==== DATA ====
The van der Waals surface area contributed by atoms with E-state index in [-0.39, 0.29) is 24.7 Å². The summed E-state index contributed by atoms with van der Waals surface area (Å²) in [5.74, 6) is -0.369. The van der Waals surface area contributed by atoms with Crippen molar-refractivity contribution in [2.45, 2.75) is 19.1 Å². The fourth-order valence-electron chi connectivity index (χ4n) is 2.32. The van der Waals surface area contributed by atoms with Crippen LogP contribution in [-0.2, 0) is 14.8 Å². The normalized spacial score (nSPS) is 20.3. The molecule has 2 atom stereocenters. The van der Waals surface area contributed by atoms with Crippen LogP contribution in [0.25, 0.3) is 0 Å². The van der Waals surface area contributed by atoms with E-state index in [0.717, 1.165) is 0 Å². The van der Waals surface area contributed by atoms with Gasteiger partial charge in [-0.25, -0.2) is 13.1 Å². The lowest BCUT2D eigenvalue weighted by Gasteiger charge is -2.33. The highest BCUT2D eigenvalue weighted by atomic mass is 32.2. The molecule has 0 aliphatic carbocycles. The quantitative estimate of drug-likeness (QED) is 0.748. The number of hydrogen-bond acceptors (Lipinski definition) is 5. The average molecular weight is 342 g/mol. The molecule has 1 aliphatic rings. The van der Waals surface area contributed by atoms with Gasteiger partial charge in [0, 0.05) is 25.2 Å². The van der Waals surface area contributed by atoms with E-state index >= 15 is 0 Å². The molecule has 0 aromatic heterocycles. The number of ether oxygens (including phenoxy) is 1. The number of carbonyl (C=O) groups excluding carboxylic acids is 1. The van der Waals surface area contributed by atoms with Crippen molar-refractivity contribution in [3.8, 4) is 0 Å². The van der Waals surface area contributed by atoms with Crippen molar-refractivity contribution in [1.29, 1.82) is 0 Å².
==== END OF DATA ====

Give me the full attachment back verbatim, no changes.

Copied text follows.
The van der Waals surface area contributed by atoms with E-state index in [-0.39, 0.29) is 24.7 Å². The summed E-state index contributed by atoms with van der Waals surface area (Å²) in [5.74, 6) is -0.369. The van der Waals surface area contributed by atoms with Crippen molar-refractivity contribution in [2.45, 2.75) is 19.1 Å². The fourth-order valence-electron chi connectivity index (χ4n) is 2.32. The van der Waals surface area contributed by atoms with Crippen LogP contribution in [-0.2, 0) is 14.8 Å². The normalized spacial score (nSPS) is 20.3. The molecule has 2 atom stereocenters. The van der Waals surface area contributed by atoms with Crippen LogP contribution in [0.25, 0.3) is 0 Å². The van der Waals surface area contributed by atoms with E-state index in [0.717, 1.165) is 0 Å². The van der Waals surface area contributed by atoms with Gasteiger partial charge in [-0.25, -0.2) is 13.1 Å². The lowest BCUT2D eigenvalue weighted by Gasteiger charge is -2.33. The highest BCUT2D eigenvalue weighted by atomic mass is 32.2. The molecule has 0 aliphatic carbocycles. The quantitative estimate of drug-likeness (QED) is 0.748. The number of hydrogen-bond acceptors (Lipinski definition) is 5. The average molecular weight is 342 g/mol. The molecule has 1 aliphatic rings. The van der Waals surface area contributed by atoms with Gasteiger partial charge in [0, 0.05) is 25.2 Å². The van der Waals surface area contributed by atoms with E-state index >= 15 is 0 Å². The molecule has 0 aromatic heterocycles. The number of ether oxygens (including phenoxy) is 1. The number of carbonyl (C=O) groups excluding carboxylic acids is 1. The van der Waals surface area contributed by atoms with Crippen molar-refractivity contribution in [3.8, 4) is 0 Å². The van der Waals surface area contributed by atoms with Crippen molar-refractivity contribution in [1.29, 1.82) is 0 Å².